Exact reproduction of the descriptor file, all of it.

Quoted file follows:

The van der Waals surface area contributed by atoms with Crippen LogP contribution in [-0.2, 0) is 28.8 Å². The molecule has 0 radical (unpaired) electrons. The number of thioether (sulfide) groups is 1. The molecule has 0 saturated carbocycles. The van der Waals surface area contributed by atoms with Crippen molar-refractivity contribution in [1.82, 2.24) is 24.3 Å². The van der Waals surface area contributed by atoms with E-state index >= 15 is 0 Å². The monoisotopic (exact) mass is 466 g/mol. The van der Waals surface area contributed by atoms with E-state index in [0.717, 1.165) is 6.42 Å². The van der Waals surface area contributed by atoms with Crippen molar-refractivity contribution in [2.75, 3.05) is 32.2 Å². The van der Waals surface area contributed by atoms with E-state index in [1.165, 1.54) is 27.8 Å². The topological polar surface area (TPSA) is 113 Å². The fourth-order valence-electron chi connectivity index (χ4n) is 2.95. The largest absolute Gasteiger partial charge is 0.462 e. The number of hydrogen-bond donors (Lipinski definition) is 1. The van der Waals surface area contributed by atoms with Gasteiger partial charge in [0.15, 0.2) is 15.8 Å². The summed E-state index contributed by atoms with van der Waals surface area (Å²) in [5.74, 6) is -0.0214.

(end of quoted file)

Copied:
The van der Waals surface area contributed by atoms with Crippen LogP contribution in [-0.2, 0) is 28.8 Å². The molecule has 0 radical (unpaired) electrons. The number of thioether (sulfide) groups is 1. The molecule has 0 saturated carbocycles. The van der Waals surface area contributed by atoms with Crippen molar-refractivity contribution in [1.82, 2.24) is 24.3 Å². The van der Waals surface area contributed by atoms with E-state index >= 15 is 0 Å². The monoisotopic (exact) mass is 466 g/mol. The van der Waals surface area contributed by atoms with E-state index in [0.717, 1.165) is 6.42 Å². The van der Waals surface area contributed by atoms with Crippen molar-refractivity contribution in [2.75, 3.05) is 32.2 Å². The van der Waals surface area contributed by atoms with E-state index in [1.165, 1.54) is 27.8 Å². The topological polar surface area (TPSA) is 113 Å². The fourth-order valence-electron chi connectivity index (χ4n) is 2.95. The largest absolute Gasteiger partial charge is 0.462 e. The number of hydrogen-bond donors (Lipinski definition) is 1. The van der Waals surface area contributed by atoms with Gasteiger partial charge in [0.15, 0.2) is 15.8 Å². The summed E-state index contributed by atoms with van der Waals surface area (Å²) in [5.74, 6) is -0.0214.